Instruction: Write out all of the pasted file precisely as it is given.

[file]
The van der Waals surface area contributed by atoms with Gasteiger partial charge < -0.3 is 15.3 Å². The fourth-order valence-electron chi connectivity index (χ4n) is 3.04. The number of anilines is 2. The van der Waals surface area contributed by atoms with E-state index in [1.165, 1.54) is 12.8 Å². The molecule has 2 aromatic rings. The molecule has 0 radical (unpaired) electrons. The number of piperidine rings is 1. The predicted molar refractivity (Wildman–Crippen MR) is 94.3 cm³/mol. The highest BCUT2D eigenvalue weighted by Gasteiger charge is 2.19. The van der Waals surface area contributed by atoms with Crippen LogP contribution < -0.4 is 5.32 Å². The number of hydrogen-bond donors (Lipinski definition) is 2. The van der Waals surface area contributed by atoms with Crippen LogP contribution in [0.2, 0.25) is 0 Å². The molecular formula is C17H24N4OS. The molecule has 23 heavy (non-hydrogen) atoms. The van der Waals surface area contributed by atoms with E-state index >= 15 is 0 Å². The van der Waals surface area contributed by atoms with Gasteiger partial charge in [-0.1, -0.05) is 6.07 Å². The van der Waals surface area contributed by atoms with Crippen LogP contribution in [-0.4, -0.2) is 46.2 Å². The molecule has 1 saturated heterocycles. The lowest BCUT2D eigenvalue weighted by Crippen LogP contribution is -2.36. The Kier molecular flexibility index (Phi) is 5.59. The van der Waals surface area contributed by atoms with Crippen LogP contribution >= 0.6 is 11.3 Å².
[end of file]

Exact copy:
The van der Waals surface area contributed by atoms with Gasteiger partial charge < -0.3 is 15.3 Å². The fourth-order valence-electron chi connectivity index (χ4n) is 3.04. The number of anilines is 2. The van der Waals surface area contributed by atoms with E-state index in [1.165, 1.54) is 12.8 Å². The molecule has 2 aromatic rings. The molecule has 0 radical (unpaired) electrons. The number of piperidine rings is 1. The predicted molar refractivity (Wildman–Crippen MR) is 94.3 cm³/mol. The highest BCUT2D eigenvalue weighted by Gasteiger charge is 2.19. The van der Waals surface area contributed by atoms with Crippen LogP contribution < -0.4 is 5.32 Å². The number of hydrogen-bond donors (Lipinski definition) is 2. The van der Waals surface area contributed by atoms with Crippen LogP contribution in [0.2, 0.25) is 0 Å². The molecular formula is C17H24N4OS. The molecule has 23 heavy (non-hydrogen) atoms. The van der Waals surface area contributed by atoms with E-state index >= 15 is 0 Å². The van der Waals surface area contributed by atoms with Gasteiger partial charge in [-0.1, -0.05) is 6.07 Å². The van der Waals surface area contributed by atoms with Crippen LogP contribution in [-0.4, -0.2) is 46.2 Å². The molecule has 1 saturated heterocycles. The lowest BCUT2D eigenvalue weighted by Crippen LogP contribution is -2.36. The Kier molecular flexibility index (Phi) is 5.59. The van der Waals surface area contributed by atoms with Crippen LogP contribution >= 0.6 is 11.3 Å².